A third way to fulfill the command of Jesus is to pray.
Let us pray that God will humble our hearts and keep our motive of holy service pure. People are hurting. People need help. Let us help people by giving financial resources, by giving emotional support, by giving spiritual counsel, and by giving our hearts. The promise of Jesus is that our Father in heaven shall be a personal witness to discern our motives and then move to reward His own openly. If the reward is openly revealed in time, it means that the heart of a person will be perceived as being genuine.
There is nothing sadder than to discover that a person did not really want to give of their heart, their time, and resources and energy to the work of the ministry. There is nothing more wonderful than to have revealed that a life of service and sacrifice was based upon a willing spirit as found in Christ.
“He left the splendor of heaven, knowing His destiny, Was a lonely hill on Golgotha There to lay down His life for me. If that isn’t love the ocean is dry,There’s no stars in the sky, and theSparrow can’t fly!If that isn’t love, then heaven’s amyth. There’s no feeling like this,If that isn’t love.
There is no higher compliment than for another to recognize someone as being without hypocrisy. If the reward of our heavenly Father for a life of sacrifice and service is to be openly revealed in eternity, then there will come a moment when the angels and saints of the ages come to know that a life of righteousness was lived out in secret. By cultivating a life of secret righteousness in the performance of good deeds, a measure of humility will be manifested. The author of Pilgrim’s Progress said,
“He that is down need fear no fall, He that is low no pride;
He that is humble ever shall Have God to be his guide.”
A secret life of personal piety is an ethical principle of kingdom living.
Spiritual Lessons to be Learned
First, there is a right spirit to be displayed when giving alms, and that is a cheerful spirit.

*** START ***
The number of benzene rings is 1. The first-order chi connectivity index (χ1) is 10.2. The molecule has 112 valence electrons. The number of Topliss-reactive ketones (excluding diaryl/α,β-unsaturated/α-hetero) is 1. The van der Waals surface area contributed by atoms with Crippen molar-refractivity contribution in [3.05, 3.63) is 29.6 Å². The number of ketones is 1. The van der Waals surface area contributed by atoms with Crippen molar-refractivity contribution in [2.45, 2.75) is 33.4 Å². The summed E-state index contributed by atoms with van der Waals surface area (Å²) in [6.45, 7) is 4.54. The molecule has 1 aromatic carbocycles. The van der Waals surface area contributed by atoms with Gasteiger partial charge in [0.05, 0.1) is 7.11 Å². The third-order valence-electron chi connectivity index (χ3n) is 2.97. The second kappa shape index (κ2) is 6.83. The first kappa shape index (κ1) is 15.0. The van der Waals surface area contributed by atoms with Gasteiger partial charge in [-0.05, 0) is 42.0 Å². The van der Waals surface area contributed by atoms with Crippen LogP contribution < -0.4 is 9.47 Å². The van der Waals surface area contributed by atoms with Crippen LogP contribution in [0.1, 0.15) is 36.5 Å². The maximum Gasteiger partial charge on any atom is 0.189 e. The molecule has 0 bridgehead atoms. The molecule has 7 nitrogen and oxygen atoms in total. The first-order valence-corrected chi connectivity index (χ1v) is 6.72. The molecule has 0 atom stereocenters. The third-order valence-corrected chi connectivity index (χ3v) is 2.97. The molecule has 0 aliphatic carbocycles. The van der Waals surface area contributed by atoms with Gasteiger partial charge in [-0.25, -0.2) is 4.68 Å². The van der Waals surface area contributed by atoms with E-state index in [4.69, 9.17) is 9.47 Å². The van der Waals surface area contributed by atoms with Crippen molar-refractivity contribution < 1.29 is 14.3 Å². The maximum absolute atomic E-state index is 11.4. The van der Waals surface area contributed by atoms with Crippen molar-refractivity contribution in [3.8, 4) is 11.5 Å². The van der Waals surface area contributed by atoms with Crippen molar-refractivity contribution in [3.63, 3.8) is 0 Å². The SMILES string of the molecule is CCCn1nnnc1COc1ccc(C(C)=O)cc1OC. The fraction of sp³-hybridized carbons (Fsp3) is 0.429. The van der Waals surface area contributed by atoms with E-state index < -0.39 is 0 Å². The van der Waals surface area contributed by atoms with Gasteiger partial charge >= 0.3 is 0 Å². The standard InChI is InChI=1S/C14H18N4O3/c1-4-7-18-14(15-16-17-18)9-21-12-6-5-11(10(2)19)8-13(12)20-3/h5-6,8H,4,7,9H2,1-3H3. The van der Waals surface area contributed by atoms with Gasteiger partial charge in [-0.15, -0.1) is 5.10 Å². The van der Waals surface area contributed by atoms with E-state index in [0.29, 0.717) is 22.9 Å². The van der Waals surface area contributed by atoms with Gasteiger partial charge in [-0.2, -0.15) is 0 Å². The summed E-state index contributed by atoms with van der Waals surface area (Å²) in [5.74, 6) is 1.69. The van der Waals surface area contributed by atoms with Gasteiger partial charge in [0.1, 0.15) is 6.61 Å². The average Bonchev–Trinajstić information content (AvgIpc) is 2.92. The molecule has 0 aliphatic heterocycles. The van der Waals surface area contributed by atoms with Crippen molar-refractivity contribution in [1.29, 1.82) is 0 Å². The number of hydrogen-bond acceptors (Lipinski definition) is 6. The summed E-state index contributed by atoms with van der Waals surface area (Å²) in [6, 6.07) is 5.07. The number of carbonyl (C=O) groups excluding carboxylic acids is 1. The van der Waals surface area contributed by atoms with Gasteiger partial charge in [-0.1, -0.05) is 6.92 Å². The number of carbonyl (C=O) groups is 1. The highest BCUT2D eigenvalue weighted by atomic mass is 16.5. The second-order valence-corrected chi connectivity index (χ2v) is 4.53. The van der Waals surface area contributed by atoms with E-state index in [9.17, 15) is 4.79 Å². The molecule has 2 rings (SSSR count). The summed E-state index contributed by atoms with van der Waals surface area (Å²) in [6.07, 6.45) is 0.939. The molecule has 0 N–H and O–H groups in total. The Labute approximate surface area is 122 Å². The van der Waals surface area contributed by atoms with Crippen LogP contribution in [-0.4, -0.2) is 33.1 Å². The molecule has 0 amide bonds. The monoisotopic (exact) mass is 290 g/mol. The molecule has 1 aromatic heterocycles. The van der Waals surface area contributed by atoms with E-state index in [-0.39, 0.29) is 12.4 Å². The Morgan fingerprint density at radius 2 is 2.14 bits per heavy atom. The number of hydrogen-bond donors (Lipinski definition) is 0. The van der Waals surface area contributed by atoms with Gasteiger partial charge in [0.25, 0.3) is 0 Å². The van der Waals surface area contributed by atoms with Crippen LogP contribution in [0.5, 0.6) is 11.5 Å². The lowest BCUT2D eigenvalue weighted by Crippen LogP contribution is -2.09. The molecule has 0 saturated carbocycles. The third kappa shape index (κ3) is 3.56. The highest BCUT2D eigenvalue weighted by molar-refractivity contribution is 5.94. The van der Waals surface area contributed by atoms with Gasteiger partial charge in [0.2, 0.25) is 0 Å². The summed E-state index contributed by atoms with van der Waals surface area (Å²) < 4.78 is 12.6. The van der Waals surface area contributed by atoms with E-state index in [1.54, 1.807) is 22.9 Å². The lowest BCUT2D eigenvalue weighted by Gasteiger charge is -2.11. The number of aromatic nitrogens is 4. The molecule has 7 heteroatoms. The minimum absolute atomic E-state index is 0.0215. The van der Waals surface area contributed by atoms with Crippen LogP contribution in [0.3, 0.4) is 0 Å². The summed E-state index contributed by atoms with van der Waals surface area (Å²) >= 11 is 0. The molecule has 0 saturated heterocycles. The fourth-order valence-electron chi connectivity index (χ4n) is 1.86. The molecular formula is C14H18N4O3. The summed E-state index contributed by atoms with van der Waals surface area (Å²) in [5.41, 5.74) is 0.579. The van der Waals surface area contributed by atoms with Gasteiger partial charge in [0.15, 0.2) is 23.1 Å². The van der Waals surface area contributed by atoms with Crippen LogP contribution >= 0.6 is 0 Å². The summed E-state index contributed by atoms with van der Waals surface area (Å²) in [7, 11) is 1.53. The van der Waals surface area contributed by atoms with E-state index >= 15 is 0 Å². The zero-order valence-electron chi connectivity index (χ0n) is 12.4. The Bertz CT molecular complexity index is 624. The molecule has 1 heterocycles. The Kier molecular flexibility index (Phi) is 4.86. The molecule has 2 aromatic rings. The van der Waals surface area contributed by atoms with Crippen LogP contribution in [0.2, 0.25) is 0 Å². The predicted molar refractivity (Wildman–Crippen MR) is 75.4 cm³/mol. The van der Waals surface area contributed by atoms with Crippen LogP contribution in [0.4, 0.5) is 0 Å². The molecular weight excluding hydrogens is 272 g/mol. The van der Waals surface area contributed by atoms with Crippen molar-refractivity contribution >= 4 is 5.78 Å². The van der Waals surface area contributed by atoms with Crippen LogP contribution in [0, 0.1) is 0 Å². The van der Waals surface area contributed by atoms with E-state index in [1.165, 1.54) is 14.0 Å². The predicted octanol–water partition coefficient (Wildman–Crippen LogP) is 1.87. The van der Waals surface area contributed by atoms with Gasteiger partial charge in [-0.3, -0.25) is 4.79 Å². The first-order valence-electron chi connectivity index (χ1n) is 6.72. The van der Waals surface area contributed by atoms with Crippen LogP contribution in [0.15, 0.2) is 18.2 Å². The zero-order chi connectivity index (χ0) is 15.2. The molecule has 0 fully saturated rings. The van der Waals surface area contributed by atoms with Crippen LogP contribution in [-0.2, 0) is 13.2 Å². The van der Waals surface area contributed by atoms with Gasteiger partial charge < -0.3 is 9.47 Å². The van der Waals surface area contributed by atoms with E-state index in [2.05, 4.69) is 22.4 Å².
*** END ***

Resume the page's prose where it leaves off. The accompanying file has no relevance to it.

Second, the giving of alms is to be done for the glory of God. We who have received grace must give grace to others.
Third, our charitable giving is an act of worship. Worship may be defined as a human response to the perceived presence of the divine, a presence which transcends normal human activity and is holy (Holman Bible Dictionary).
When Jacob encountered the Lord while fleeing from Esau he awoke and said, “Surely the Lord is in this place — and I did not know it!… How awesome is this place! This is none other than the house of God, and this is the gate of heaven (Gen 28:16-17 NRSV). The giving of alms can be an act of worship when it perceived that God is present in the transaction. The presence of God is an act of faith. It is faith that moves a person to make a sacrifice of praise, a sacrifice of their blood animals, a sacrifice of their grain offering, or a sacrifice of their finances. Jesus taught that God makes a distinction between a sacrifice that is self-serving, and a gift that is given from the heart.
Fourth, Christians are to seek to be authentic. One of the ten top reasons people say give for not becoming a Christian is that the church is full of hypocrites. Dr. James D. Kennedy used to say, “That is all right. There is always room for one more.” He also added, “If you ever find a perfect church, do not join it. You will ruin it.”
But the point is well taken. Christians are to be authentic. We are not to be pretentious, or unfairly judgmental. We are to be honest representatives of Jesus. There is no room for spiritual arrogance in the Church. The humble heart says, “There but for the grace of God, go I to a certain damnation.”